I think this story really explores an interesting dynamic with its focus on high school bullying. This is such a serious problem for so many kids, and I like how the book never shies away from portraying just how horrible Tally was at the time. He was a bad person, and we, Lex, and Tally himself have to face it. The story also brings up both the issues of forgiveness and redemption. All Tally is looking for is a fresh start and a chance to prove that he is changed. Not many people in Lex’s position would be able to see past the pain of his youth and recognize that Tally is a different person now.  So I really enjoyed this dynamic to the story.

I did feel like the pacing was off a bit with this book, however. The relationship with Lex and Tally builds slowly but steadily throughout most of the story and this is the focus of most of the book. Lex’s acceptance of Tally comes fairly quickly and they settle into a good realtionship early on after Lex reveals the truth about who he is.  But it felt like the conflict then comes very late in the story and a bit out of nowhere. Tally has been in town a while when suddenly his old friends descend. The idea is that they didn’t initially know where to find him, which is why they don’t show up sooner.  But in a town this small when Tally is the most notorious resident? And he is living with his grandmother who they can easily find and working in a public coffee house? I just couldn’t buy that they didn’t know how to reach him before and so the conflict felt like it sort of appeared at the last minute.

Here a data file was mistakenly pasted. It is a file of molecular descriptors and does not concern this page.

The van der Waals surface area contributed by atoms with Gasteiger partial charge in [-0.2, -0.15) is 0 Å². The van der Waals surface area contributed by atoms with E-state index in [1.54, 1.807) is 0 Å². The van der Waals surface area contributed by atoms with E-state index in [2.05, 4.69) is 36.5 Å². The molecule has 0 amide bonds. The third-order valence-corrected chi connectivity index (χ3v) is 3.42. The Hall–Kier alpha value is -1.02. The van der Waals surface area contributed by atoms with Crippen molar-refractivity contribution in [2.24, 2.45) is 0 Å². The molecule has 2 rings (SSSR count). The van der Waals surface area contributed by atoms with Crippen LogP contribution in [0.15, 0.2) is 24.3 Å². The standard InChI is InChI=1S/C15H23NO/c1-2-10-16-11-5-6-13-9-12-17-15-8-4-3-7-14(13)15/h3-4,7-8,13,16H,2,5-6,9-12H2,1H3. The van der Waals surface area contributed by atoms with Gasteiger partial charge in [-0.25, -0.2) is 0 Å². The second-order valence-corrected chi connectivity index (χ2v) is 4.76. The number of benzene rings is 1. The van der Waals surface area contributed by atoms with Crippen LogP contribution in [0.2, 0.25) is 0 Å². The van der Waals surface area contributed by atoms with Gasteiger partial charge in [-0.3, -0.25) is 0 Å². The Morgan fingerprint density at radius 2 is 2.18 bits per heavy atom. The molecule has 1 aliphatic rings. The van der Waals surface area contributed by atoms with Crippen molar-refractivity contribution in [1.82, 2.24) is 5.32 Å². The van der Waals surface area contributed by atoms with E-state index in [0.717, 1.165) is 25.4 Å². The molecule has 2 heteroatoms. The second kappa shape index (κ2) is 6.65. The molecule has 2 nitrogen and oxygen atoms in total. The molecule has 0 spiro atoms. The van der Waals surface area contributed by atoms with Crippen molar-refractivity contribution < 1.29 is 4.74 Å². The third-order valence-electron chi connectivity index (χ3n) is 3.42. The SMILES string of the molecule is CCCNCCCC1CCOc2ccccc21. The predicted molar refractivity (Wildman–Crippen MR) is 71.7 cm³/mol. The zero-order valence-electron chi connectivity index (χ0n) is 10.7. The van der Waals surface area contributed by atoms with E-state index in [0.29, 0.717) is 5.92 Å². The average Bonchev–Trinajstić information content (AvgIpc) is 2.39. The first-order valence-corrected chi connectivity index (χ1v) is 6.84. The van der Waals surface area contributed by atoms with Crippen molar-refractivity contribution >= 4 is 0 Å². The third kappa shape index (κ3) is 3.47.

I am also not sure I felt that Tally’s behaviour was all that believable. He wanted absolutely nothing to do with his old friends for the entire time he was in town, yet he is so easily convinced to go along with Drew’s plan and gets sucked back in with them so quickly. I get that he is feeling wounded from his mother’s attack, and that the adoration these guys throw at him is helping his ego and his confidence. But Tally is so in love with Lex and so clearly happy with his life it’s hard to see why he risks that for loser guys he hates. Not to mention that they continue to be truly HORRIBLE to Lex, and Tally just sits there and lets them call Lex names, stil not willing to come out to them. I just had a hard time getting why he would allow himself to get drawn back in with these jerks, even if he doesn’t realize right away what he is doing. It just made me mad at Tally when I had previously been feeling so supportive of his attempts to turn his life around.

Despite these concerns, I did really enjoy this story. It was very sweetly romantic and I just loved Lex. He is adorable and good natured and willing to open his heart up to someone who may not deserve it. And I liked seeing Tally find his way and accept that it may not be easy to put his past behind him, but still being willing to try. Overall it was an enjoyable story.

Be sure to stop by M.J. O’Shea’s guest post where she shares more about her writing with us!